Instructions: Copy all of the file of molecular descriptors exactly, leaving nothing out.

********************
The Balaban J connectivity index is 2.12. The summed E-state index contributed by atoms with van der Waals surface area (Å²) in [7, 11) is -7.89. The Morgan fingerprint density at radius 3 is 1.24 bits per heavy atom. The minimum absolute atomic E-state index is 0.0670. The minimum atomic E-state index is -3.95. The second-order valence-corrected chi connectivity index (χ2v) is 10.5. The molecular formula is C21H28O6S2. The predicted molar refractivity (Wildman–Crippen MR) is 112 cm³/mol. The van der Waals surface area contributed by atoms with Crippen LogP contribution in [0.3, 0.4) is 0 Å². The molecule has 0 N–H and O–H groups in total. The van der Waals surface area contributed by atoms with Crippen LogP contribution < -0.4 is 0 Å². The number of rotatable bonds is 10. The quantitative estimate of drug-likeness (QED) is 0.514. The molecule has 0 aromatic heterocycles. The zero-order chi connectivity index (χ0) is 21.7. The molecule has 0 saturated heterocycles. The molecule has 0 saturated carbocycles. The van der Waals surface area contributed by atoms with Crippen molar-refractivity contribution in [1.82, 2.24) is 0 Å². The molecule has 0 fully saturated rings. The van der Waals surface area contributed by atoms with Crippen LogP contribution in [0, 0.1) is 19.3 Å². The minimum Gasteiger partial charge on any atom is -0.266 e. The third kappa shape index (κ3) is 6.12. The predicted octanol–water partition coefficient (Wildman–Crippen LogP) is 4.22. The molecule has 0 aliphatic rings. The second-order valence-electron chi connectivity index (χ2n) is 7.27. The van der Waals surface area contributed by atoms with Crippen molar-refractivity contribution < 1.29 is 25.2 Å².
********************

The Balaban J connectivity index is 2.12. The summed E-state index contributed by atoms with van der Waals surface area (Å²) in [7, 11) is -7.89. The Morgan fingerprint density at radius 3 is 1.24 bits per heavy atom. The minimum absolute atomic E-state index is 0.0670. The minimum atomic E-state index is -3.95. The second-order valence-corrected chi connectivity index (χ2v) is 10.5. The molecular formula is C21H28O6S2. The predicted molar refractivity (Wildman–Crippen MR) is 112 cm³/mol. The van der Waals surface area contributed by atoms with Crippen LogP contribution in [0.3, 0.4) is 0 Å². The molecule has 0 N–H and O–H groups in total. The van der Waals surface area contributed by atoms with Crippen LogP contribution < -0.4 is 0 Å². The number of rotatable bonds is 10. The quantitative estimate of drug-likeness (QED) is 0.514. The molecule has 0 aromatic heterocycles. The zero-order chi connectivity index (χ0) is 21.7. The molecule has 0 saturated heterocycles. The molecule has 0 saturated carbocycles. The van der Waals surface area contributed by atoms with Crippen molar-refractivity contribution in [1.82, 2.24) is 0 Å². The molecule has 0 fully saturated rings. The van der Waals surface area contributed by atoms with Crippen LogP contribution in [0, 0.1) is 19.3 Å². The minimum Gasteiger partial charge on any atom is -0.266 e. The third kappa shape index (κ3) is 6.12. The predicted octanol–water partition coefficient (Wildman–Crippen LogP) is 4.22. The molecule has 0 aliphatic rings. The second-order valence-electron chi connectivity index (χ2n) is 7.27. The van der Waals surface area contributed by atoms with Crippen molar-refractivity contribution < 1.29 is 25.2 Å².